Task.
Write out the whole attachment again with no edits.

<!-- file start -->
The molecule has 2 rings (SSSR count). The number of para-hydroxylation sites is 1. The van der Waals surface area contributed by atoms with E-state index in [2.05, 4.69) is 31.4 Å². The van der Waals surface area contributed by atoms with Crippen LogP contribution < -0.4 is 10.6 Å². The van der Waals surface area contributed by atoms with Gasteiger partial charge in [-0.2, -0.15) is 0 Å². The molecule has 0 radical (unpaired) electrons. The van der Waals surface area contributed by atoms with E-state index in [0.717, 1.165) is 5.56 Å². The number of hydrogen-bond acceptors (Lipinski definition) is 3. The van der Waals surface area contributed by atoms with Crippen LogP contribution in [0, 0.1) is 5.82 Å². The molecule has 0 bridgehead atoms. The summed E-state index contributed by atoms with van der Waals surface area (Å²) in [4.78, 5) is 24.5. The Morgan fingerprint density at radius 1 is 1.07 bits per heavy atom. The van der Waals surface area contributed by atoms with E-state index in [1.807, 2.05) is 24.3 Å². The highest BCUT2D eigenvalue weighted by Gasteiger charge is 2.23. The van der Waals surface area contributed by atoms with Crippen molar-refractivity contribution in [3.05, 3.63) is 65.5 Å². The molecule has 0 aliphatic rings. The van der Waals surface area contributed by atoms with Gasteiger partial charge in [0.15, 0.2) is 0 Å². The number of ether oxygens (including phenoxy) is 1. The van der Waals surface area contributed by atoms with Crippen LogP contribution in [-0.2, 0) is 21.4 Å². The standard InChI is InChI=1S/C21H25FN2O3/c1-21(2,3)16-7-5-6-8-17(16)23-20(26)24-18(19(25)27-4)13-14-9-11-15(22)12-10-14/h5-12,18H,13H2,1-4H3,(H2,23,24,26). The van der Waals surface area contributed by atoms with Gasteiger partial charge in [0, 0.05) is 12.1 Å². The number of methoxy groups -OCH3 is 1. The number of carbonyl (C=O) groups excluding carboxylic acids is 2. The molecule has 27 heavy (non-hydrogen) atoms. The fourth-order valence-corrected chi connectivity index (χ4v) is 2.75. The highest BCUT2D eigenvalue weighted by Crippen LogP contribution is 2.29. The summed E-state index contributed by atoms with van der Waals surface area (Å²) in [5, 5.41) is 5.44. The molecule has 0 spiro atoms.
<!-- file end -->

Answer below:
The molecule has 2 rings (SSSR count). The number of para-hydroxylation sites is 1. The van der Waals surface area contributed by atoms with E-state index in [2.05, 4.69) is 31.4 Å². The van der Waals surface area contributed by atoms with Crippen LogP contribution < -0.4 is 10.6 Å². The van der Waals surface area contributed by atoms with Gasteiger partial charge in [-0.2, -0.15) is 0 Å². The molecule has 0 radical (unpaired) electrons. The van der Waals surface area contributed by atoms with E-state index in [0.717, 1.165) is 5.56 Å². The number of hydrogen-bond acceptors (Lipinski definition) is 3. The van der Waals surface area contributed by atoms with Crippen LogP contribution in [0, 0.1) is 5.82 Å². The molecule has 0 bridgehead atoms. The summed E-state index contributed by atoms with van der Waals surface area (Å²) in [4.78, 5) is 24.5. The Morgan fingerprint density at radius 1 is 1.07 bits per heavy atom. The van der Waals surface area contributed by atoms with E-state index in [1.807, 2.05) is 24.3 Å². The highest BCUT2D eigenvalue weighted by Gasteiger charge is 2.23. The van der Waals surface area contributed by atoms with Crippen molar-refractivity contribution in [3.05, 3.63) is 65.5 Å². The molecule has 0 aliphatic rings. The van der Waals surface area contributed by atoms with Gasteiger partial charge in [0.15, 0.2) is 0 Å². The number of ether oxygens (including phenoxy) is 1. The van der Waals surface area contributed by atoms with Crippen LogP contribution in [-0.2, 0) is 21.4 Å². The standard InChI is InChI=1S/C21H25FN2O3/c1-21(2,3)16-7-5-6-8-17(16)23-20(26)24-18(19(25)27-4)13-14-9-11-15(22)12-10-14/h5-12,18H,13H2,1-4H3,(H2,23,24,26). The van der Waals surface area contributed by atoms with Gasteiger partial charge in [0, 0.05) is 12.1 Å². The number of methoxy groups -OCH3 is 1. The number of carbonyl (C=O) groups excluding carboxylic acids is 2. The molecule has 27 heavy (non-hydrogen) atoms. The fourth-order valence-corrected chi connectivity index (χ4v) is 2.75. The highest BCUT2D eigenvalue weighted by Crippen LogP contribution is 2.29. The summed E-state index contributed by atoms with van der Waals surface area (Å²) in [5, 5.41) is 5.44. The molecule has 0 spiro atoms.